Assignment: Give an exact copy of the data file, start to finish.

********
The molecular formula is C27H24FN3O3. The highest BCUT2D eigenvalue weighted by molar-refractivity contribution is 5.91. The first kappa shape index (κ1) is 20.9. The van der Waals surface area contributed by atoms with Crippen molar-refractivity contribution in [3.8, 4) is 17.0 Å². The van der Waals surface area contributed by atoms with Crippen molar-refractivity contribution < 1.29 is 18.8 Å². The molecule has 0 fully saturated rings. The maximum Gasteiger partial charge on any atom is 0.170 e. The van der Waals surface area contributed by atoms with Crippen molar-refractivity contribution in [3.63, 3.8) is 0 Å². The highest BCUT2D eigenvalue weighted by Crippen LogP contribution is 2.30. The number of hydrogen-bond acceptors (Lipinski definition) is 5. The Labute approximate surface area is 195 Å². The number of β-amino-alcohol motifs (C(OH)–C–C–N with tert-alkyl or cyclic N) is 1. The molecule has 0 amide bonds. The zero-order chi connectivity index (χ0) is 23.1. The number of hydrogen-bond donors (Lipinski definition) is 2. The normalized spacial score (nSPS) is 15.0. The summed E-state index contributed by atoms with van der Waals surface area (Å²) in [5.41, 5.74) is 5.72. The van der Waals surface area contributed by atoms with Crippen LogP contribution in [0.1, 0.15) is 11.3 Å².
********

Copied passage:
The molecular formula is C27H24FN3O3. The highest BCUT2D eigenvalue weighted by molar-refractivity contribution is 5.91. The first kappa shape index (κ1) is 20.9. The van der Waals surface area contributed by atoms with Crippen molar-refractivity contribution in [3.8, 4) is 17.0 Å². The van der Waals surface area contributed by atoms with Crippen molar-refractivity contribution < 1.29 is 18.8 Å². The molecule has 0 fully saturated rings. The maximum Gasteiger partial charge on any atom is 0.170 e. The van der Waals surface area contributed by atoms with Crippen molar-refractivity contribution in [3.63, 3.8) is 0 Å². The highest BCUT2D eigenvalue weighted by Crippen LogP contribution is 2.30. The number of hydrogen-bond acceptors (Lipinski definition) is 5. The Labute approximate surface area is 195 Å². The number of β-amino-alcohol motifs (C(OH)–C–C–N with tert-alkyl or cyclic N) is 1. The molecule has 0 amide bonds. The zero-order chi connectivity index (χ0) is 23.1. The number of hydrogen-bond donors (Lipinski definition) is 2. The normalized spacial score (nSPS) is 15.0. The summed E-state index contributed by atoms with van der Waals surface area (Å²) in [5.41, 5.74) is 5.72. The van der Waals surface area contributed by atoms with Crippen LogP contribution in [0.1, 0.15) is 11.3 Å².